DUI and DWI are both acronyms we hear a lot. DUI is Driving Under the Influence, and DWI is Driving While Intoxicated. Both are serious crimes in Arizona. But what’s the difference in getting a DUI vs DWI?

As the holidays approach with New Years Even soon to follow, you may be hearing these terms more often. DUI and DWI rates are likely to increase at this time of the year. But which crime is worse? Are there any other differences?

Belen Olmedo Guerra is a criminal defense attorney in the Phoenix area. In the following post, Belen will describe the criminal offenses of DUI and DWI, how they are the same and how they are different. We will also explain some related crimes, such as DWAI and felony DUI.

DUI vs DWI in Arizona

There are probably more similarities than differences between DUIs and DWIs. For example:

In some ways, these two charges are interchangeable. But there are differences in DUI vs DWI. The strongest difference is that DUI refers to behavior, while DWI refers to actual blood alcohol content.

Confused? Let’s break that distinction down.

A Few Examples in Arizona

Let’s say a man with a high alcohol tolerance goes out with friends and leaves the bar after four beers. He obeys the rules of the road perfectly until another driver runs a red light and crashes into the back of his car. Though no one is hurt, the police officer who arrives at the scene smells alcohol on the man’s breath. The man passes a field sobriety test. But his blood alcohol level is .09. The legal blood alcohol limit in Arizona is .08. Thus, the man gets a DWI. He did not endanger anyone, and the car accident was not legally his fault. But his blood-alcohol level was higher than the legal limit, meaning that he was driving while intoxicated.

Now on to DUIs. In our second example, a woman enjoys three potent cocktails at an office party. As she drives home, a police officer notices she is swerving and pulls her over. She fails a field sobriety test, but her blood alcohol level is only .079, below the legal limit of .08. Despite this, the officer can charge her with a DUI, because the officer witnessed the alcohol influencing her driving.

DUI vs DWI: Which is Worse?

In some states, DUI and DWI are interchangeable. In Arizona, they are separate charges. DWI is the more serious charge because it is also the one the state can prosecute more easily.  Because DWI requires a blood alcohol level above the legal limit, there is concrete evidence of that charge.

Regardless of which charge you are facing, the penalties will be the same. They include fines, license suspension, jail time, and the implementation of an IID (ignition interlock device). The IID is a breathalyzer device fitted to your car that will not allow the car to turn on unless you blow a BAC below the legal limit.

Arizona DUI/DWI Penalties

DUI and DWI penalties will vary based on the driver’s BAC and the number of prior convictions. Below are penalties for a first-offense DUI as well as with historical priors.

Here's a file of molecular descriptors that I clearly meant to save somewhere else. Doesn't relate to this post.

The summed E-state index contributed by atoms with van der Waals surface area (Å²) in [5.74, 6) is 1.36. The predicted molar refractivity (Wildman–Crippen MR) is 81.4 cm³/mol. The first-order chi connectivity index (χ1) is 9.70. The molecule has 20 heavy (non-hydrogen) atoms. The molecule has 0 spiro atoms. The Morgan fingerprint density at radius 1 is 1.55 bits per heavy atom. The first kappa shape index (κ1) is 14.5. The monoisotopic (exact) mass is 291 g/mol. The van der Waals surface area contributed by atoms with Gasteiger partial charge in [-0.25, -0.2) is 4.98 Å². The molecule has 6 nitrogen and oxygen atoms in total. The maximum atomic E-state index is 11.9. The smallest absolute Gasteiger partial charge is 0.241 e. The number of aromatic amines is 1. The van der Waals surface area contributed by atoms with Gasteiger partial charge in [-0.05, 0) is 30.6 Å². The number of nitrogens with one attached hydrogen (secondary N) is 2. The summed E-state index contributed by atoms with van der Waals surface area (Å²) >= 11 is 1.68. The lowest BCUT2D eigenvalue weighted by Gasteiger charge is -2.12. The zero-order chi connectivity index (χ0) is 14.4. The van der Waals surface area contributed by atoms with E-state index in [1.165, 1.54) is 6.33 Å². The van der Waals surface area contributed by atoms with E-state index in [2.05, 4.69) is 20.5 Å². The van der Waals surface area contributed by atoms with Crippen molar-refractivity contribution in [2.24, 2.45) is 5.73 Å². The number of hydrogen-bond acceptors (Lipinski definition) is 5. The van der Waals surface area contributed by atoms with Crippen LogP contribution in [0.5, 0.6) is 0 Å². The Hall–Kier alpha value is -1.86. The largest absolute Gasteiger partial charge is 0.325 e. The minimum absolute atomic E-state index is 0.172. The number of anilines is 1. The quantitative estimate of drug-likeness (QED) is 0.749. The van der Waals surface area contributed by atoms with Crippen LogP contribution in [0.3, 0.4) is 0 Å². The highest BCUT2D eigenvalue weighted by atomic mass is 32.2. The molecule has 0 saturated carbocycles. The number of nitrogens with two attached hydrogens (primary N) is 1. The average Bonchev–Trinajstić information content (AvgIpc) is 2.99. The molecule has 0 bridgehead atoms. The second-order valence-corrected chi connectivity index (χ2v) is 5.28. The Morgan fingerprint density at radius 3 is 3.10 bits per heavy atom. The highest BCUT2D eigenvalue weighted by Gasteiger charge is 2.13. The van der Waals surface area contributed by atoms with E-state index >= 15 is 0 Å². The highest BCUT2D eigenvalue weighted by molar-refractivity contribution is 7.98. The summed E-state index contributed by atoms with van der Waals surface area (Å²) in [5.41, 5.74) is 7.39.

First Offense in Phoenix

For a BAC of .08 to .149, you could be facing a minimum of 10 days in jail. Fines could total up to $1480, and the state can suspend your license for at least 90 days. You may also end up with an IID in your car for 6 months to a year.

For a BAC of .15 to .199, there is a minimum of 30 consecutive days in jail. Fines could reach up to $3000, with at least a 90-day license suspension. There will be an IID in your car for one year.

For a BAC of at least .20, there is a minimum of 45 consecutive days in jail. The fines increase to $3250, and a DUI of this kind also carries a 90-day license suspension.

Second and Third Offenses in Phoenix

Arizona punishes repeat DUI and DWI offenses harshly.

For a BAC of .08 to .149, you could be facing a minimum of 90 days in jail. Fines could total up to $3000 or more, and the state can revoke your license for at least 1 year. You may also end up with an IID in your car for a year.

For a BAC of .15 to .199, this is considered an Extreme DUI in Arizona. There is a minimum of 120 days in jail with 60 served consecutively. Fines could reach up to $3250 or beyond, with at least a 1-year license revocation. There will be an IID in your car for one year.

For a BAC of at least .20, you can expect a Super Extreme DUI charge in Arizona. there is a minimum of 180 days in jail, 90 of which must be consecutive. The fines increase to at least $4250, and a DUI of this kind also carries a 1-year license revocation.

A third DUI or DWI within seven years is a felony. It carries a mandatory prison sentence of at least four months, license revoked for one year, a two-year IID requirement, and over $4000 in fines and assessments.


Occasionally you might hear these terms used instead of DUI or DWI. DWAI, for instance, is “Driving While Ability Impaired”. This charge exists in some states but does not exist in Arizona.

OUI and OWI are “operating under the influence” and “operating while intoxicated”. These are the same as DWI and DUI.

Aggravated DUI/DWI

We already talked about multiple offenses within seven years resulting in an Arizona felony DUI or DWI. This is called an Aggravated DUI in Arizona. If you are driving under the influence with a minor in the vehicle, that is automatically an aggravated DUI.

Belen Law Firm Represents Criminal Cases in Phoenix

Whether you are facing a DUI or a DWI,  a Phoenix criminal defense attorney at Belen Law Firm can help. If you or someone you love is facing DUI or DWI  charges, you can call the Belen Law Firm 24/7 at 602.715.0908. You can also send us a message to schedule your free consultation today.